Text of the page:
CALGARY, Alberta—TransCanada Corp. has agreed to sell thermal carbon black maker Cancarb Ltd. and its related power generation facility to Tokai Carbon Co. Ltd. for $190 million.
The transaction is expected to close late in this year's first quarter, subject to various approvals.
A spokesman for TransCanada said the company was interested in "pursuing a possible sale of Cancarb at this time for a couple of different reasons," but the main one was that Cancarb is a valuable asset and a profitable business that just did not fit in the company's growth plan.
He said the divestiture of Cancarb and its waste heat recovery power plant, located in Medicine Hat, Alberta, allows it to capitalize on current market conditions and better align its asset base with the company's strategic direction, focused on large-scale pipeline and power generation projects in Canada, the U.S. and Mexico.
"This is one of those situations where that reasoning actually makes sense," said Paul Ita, an analyst with Amherst, Mass.-based Notch Consulting Group.
"TransCanada is a pipeline and energy business, and Cancarb was a small part of their overall business," he said. "Cancarb does generate co-gen power as part of its production process, but mainly it is in the business of selling thermal black, which is not part of TransCanada's primary business."
In the black
Cancarb, acquired by TransCanada in 1981, is a producer of thermal carbon black, a specialized form of carbon black derived from super-heated natural gas used in a wide range of industrial and automotive products, including high-grade rubber, insulation and ceramics.
"It's quite a profitable business due to its own operations as well as, at the current time, the very low natural gas prices," the spokesman said.
The adjoining 41-megawatt power plant that was added in 2001 captures large volumes of waste heat from the manufacturing process to produce electricity that is sold into Medicine Hat's electrical grid, helping to reduce greenhouse gas emissions.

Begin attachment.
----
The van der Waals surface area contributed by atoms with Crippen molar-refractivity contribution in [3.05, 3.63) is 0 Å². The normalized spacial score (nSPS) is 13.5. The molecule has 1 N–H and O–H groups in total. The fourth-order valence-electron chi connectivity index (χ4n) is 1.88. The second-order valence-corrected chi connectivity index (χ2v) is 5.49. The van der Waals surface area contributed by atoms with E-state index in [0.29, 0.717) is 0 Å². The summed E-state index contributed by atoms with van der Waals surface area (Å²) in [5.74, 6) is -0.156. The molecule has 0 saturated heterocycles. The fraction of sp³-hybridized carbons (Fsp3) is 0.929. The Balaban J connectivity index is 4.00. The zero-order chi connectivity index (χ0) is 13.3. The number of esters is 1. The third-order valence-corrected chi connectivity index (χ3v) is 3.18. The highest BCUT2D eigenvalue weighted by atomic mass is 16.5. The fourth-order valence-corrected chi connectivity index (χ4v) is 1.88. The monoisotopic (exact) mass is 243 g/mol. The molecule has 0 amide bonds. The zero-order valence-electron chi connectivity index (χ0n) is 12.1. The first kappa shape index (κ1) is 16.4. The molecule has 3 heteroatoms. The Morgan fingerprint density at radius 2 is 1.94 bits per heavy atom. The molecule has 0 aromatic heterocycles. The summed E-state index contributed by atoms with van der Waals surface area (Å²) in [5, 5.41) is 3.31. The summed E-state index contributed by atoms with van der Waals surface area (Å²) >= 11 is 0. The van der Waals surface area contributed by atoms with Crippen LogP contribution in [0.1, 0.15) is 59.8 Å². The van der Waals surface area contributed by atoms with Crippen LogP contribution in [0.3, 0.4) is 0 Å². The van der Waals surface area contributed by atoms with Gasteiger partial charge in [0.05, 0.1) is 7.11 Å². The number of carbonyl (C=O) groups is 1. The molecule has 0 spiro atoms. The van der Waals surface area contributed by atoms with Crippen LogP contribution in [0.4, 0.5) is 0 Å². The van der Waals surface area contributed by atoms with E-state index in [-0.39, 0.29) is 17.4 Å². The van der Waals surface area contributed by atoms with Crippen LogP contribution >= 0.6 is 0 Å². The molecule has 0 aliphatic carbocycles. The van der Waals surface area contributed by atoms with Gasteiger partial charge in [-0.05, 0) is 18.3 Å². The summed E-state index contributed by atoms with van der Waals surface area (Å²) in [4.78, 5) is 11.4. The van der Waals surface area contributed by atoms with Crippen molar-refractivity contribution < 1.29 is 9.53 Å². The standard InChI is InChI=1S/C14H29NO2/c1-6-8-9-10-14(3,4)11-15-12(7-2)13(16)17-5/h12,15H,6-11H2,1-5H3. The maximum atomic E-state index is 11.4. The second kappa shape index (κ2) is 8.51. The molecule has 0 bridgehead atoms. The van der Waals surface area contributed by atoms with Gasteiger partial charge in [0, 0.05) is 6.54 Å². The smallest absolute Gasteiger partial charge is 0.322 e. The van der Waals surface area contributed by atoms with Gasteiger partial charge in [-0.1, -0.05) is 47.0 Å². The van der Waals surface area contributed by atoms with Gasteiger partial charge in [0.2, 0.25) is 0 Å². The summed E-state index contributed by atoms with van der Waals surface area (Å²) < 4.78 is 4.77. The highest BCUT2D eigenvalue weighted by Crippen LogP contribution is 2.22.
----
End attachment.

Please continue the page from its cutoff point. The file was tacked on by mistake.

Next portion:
"So from TransCanada's point of view, it was a good time to go out and look at possible opportunities for divesting," according to the spokesman. "We felt it was a viable asset that doesn't fit specifically with our current strategy and growth plans for the future."
He added that several potential buyers expressed interest in Cancarb, although he did not get into specifics.
Tokyo-based Tokai is an international supplier of furnace carbon black and other carbon ceramic-related products.
The TransCanada spokes---man said Tokai is "very focused" and has "a lot of history and experience in that industry." He added that Tokai is a major player globally in terms of carbon product.
"They are one of the leaders in a related form of carbon black called furnace carbon black," he said. "This is actually their first foray into thermal carbon black area, so it's a slightly different form of carbon black, but that's certainly an area that they've identified their expansion and growth. Cancarb could potentially be a good entrance into the thermal carbon black market for them."
"For Cancarb, I think the acquisition by Tokai Carbon will be beneficial for both," Ita stated. "Tokai is in the carbon black business, so there is a good match there. Tokai is very well respected and growing globally—they are now ranked as the seventh largest carbon black producer worldwide and added capacity in Thailand in 2012 and China in 2013."
Cancarb employs 73 at its Medicine Hat facility. The spokesman said Tokai has made competitive offers to all employees and is committed to working with the current management staff.
"Tokai has certainly recognized that the employees of Cancarb are a very important part," he said. "A lot of them are long-term employees that have very specialized knowledge about running the facility."
TransCanada previously attempted to sell Cancarb in 2000 to Sid Richardson Carbon Co.; however, Sid Richardson bowed out of the talks in 2001, citing changing economic conditions.
"That previous acquisition was called off due to a spike in natural gas prices," Ita said, noting that Cancarb uses natural gas as its feedstock for thermal black production. The worsening economy in late 2000 also was a factor.
Toward the end of 2001, TransCanada pulled Cancarb from the market because it had sold other assets and no longer needed to address its balance sheet, the firm said at the time.
With more than 60 years in business, TransCanada operates a network of natural gas pipelines that extends more than 42,500 miles, tapping into virtually all major gas supply basins in North America.